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The Tight Five: What we learned about the All Blacks

And that, Ladies and Gentlemen, Boys and Girls, is a wrap on the 2014 Test season for the World Champions and number one ranked rugby team on the planet.

How are things so close to a Webb Ellis defence?

Twelve wins, one draw and one loss suggest a very fine campaign, even if it is not as perfect as 2013.

McCaw in shining armour

The All Blacks captain’s form has been quite stunning considering he has played more Tests than any other man on the rugby field at this level, and with a well-earned and healthy break ahead, Richie McCaw can rest satisfied he can still rule aspects of play at the highest table.

His play continues to evolve but his inclination to lean towards a specific facet is becoming blurred, no longer a ruck, link or defensive totem professional – but a talisman whose will and general ability to be involved at the right rugby time are significant.

Pleasingly, for all parties, there was no cotton wool for the most capped All Blacks of all-time, the plate armour of McCaw is as resilient as ever, as is the man with the super muscle known as the heart.

Rest up oh captain my captain, big times are ahead.

Retallick’s award hints at greater things

Brodie Retallick’s incredible 2014 season allowed him to become the fourth New Zealander to win the prestigious World Player of the Year award, but behind the big Chiefs second rower is a stack of riches.

Sam Whitelock and Retallick are no longer unchallenged, with Patrick Tuipulotu, Jeremy Thrush, Dominic Bird and Luke Romano ensuring that some quality big men will be left behind when the plane leaves for Europe.

Core areas, such as work in the air and contribution around the park, have been strong, but one suspects that some of the immense frames of the All Blacks locks will be tasked with shifting a few more bodies at the breakdown after opposition flooded this area throughout the annual campaign.

One thing is for certain, it is unlikely that the World Champions will have their restarts and lineouts targeted.

What adjustment in the next few months?

In 2010 the All Blacks, among other tactics, played a hard and direct offence that yielded 59 tries from 14 Tests (all tier one opposition).

The following season, playing Japan and Canada (scoring 25 tries in those World Cup pool fixtures), the World Champion’s elect ran past the white line 60 times in 12 internationals.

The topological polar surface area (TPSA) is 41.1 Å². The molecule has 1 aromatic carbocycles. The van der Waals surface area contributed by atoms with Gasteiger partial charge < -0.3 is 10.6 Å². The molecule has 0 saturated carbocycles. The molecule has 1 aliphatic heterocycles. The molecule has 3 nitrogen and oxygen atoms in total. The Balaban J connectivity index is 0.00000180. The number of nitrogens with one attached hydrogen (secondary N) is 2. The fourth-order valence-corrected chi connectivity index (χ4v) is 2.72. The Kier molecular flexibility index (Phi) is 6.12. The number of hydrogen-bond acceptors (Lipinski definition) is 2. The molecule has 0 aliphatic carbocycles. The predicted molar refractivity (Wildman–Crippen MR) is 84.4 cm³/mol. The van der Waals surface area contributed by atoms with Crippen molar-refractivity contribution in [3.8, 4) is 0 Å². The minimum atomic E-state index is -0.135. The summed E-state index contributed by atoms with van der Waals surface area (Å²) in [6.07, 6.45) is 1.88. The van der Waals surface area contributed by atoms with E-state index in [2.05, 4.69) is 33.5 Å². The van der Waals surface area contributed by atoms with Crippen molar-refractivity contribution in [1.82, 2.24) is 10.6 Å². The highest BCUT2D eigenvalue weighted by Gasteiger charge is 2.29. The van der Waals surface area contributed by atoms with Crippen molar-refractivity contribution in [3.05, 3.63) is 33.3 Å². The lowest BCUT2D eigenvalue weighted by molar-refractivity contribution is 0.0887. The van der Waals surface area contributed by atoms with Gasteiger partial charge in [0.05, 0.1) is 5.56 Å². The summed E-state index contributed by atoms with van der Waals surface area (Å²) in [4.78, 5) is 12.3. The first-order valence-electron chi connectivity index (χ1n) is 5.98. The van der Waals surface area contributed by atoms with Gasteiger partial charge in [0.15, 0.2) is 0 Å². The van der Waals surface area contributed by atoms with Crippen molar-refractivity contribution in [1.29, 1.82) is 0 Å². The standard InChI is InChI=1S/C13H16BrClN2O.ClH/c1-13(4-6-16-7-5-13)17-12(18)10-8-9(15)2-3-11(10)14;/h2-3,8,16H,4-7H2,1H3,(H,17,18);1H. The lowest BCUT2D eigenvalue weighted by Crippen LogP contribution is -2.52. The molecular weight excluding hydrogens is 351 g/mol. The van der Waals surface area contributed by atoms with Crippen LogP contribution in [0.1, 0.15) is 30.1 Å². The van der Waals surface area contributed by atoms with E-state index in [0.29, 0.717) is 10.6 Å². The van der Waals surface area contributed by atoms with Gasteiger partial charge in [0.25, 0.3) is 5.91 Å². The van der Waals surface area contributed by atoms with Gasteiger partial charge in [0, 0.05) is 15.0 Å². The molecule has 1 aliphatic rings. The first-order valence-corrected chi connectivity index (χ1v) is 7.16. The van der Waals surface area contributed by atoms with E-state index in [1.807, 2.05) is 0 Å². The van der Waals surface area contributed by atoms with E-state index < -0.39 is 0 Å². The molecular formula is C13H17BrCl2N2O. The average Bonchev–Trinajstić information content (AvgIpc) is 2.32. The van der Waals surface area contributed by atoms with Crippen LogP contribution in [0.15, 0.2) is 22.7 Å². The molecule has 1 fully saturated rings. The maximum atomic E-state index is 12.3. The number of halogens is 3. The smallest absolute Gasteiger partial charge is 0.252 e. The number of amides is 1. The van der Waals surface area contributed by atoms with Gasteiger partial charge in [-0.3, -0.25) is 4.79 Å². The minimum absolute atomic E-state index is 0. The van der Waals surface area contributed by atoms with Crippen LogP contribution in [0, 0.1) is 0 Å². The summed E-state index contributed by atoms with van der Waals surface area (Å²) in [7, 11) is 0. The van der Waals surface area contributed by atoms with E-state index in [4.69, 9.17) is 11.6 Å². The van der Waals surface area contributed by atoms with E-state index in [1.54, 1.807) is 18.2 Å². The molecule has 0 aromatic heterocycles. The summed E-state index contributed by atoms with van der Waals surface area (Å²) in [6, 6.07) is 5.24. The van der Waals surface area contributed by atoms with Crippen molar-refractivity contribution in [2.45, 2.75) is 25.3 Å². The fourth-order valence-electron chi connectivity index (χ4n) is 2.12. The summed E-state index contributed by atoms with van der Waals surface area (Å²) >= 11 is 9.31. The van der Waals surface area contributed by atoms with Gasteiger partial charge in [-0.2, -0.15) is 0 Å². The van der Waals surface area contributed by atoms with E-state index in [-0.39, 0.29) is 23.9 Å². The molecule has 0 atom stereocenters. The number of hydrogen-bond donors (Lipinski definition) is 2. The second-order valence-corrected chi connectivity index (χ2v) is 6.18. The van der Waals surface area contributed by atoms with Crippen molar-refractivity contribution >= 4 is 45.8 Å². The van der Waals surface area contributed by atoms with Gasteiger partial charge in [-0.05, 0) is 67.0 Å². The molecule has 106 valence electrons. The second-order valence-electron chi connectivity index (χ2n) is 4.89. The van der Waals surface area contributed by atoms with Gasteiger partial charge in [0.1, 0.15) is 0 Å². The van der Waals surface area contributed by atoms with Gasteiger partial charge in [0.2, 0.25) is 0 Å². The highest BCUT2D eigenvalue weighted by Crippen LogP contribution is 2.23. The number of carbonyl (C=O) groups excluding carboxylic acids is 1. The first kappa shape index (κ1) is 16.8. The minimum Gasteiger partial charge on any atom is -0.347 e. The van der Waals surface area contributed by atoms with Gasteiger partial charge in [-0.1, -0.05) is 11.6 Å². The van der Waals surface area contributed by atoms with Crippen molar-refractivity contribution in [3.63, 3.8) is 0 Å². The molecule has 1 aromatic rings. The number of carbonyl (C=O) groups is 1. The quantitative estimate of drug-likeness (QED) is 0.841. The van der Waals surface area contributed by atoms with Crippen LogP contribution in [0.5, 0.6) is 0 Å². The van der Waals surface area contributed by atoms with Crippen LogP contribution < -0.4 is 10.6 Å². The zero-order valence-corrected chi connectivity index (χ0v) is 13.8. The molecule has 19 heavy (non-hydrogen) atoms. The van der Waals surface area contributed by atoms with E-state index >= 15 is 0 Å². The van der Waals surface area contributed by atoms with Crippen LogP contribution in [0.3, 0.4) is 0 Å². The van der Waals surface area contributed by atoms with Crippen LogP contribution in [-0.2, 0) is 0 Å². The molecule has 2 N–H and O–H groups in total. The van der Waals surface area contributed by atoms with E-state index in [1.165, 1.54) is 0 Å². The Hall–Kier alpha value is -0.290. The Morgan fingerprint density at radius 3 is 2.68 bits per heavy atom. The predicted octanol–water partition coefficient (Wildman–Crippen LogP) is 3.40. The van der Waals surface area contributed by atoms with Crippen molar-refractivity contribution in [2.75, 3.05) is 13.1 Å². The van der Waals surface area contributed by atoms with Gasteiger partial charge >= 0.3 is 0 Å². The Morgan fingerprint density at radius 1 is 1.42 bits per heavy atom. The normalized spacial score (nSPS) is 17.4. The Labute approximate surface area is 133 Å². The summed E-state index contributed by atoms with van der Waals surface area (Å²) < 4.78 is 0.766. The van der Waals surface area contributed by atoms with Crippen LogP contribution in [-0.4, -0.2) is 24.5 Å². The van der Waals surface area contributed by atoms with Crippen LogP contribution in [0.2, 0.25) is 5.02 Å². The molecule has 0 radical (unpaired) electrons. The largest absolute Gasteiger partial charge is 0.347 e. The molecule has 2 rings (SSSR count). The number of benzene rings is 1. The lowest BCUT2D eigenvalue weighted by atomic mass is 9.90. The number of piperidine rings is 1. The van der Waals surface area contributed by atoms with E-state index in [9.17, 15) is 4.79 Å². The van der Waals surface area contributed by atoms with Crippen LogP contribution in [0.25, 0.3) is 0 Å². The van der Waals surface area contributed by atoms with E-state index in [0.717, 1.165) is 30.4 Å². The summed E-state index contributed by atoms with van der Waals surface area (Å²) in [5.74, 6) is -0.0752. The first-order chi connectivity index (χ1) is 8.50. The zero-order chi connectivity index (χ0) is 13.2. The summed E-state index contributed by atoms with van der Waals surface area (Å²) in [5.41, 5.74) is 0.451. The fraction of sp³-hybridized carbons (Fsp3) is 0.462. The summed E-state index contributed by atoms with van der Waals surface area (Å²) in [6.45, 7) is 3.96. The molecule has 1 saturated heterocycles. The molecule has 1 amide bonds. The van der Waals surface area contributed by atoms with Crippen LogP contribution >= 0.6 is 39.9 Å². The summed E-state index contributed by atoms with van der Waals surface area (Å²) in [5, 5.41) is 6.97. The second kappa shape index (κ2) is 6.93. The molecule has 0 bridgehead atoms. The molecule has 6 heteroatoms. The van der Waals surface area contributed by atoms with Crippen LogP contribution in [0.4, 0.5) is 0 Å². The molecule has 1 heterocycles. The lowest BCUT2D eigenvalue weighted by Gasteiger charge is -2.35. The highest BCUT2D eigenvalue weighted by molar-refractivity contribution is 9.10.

It was a deliberate shift back from all-out attack to a mentally belligerent team that didn’t so much work to impose their strengths as much as ensure that the word weakness didn’t exist in their vocabulary.

A style that has been enhanced by Steve Hansen. 

One suspects the wily mentor and newly crowned coach of the year has a few plans that even McCaw doesn’t know about hidden away.

How to fit four into ten?

Go on, we dare you, pick the starting All Blacks first five-eighth if Dan Carter, Aaron Cruden, Beauden Barrett and Colin Slade are all fit and New Zealand reaches next year’s Rugby World Cup Final.

General opinion suggests Carter, with all of his powers at his disposal, would be the comforting choice, but sometimes a backline general needs to spark something and create a moment – something Cruden and Barrett have executed more than once in recent times.

Slade might have done his three ‘rivals’ a favour with some exceptional displays of late that, based on the current status quo, would force his way into a match day squad based on his versatility – priceless in such an environment as the team will face next year.

One wouldn’t be surprised though if there is an unnatural shade created over the coming summer months as some first fives fire pill after pill over the cross bars to hone their kicking boots.

Two big names and one position to note

Ma’a Nonu and Tony Woodcock would be in the All Blacks Rugby World Cup squad if fit and it was named tomorrow, but centre and prop has seen depth emerge in recent times.

Out wide Sonny Bill Williams return, the rise of Malakai Fekitoa and Ryan Crotty is of note – while Joe Moody, Wyatt Crockett and Charlie Faumuina offer a little something different that has seen the Franks brother’s grips on the role diminish slightly.

Woodcock though isn’t just an anchor for the scrum, he is all but an earthquake proof foundation, while Nonu’s experience and explosive in close quarter combat is a priceless trait in a tight Test beyond any other player in the game.

One thing will be whether Aaron Smith, a big part of the All Blacks recent success, will see a genuine threat emerge as the 2015 Investec Super Rugby season begins.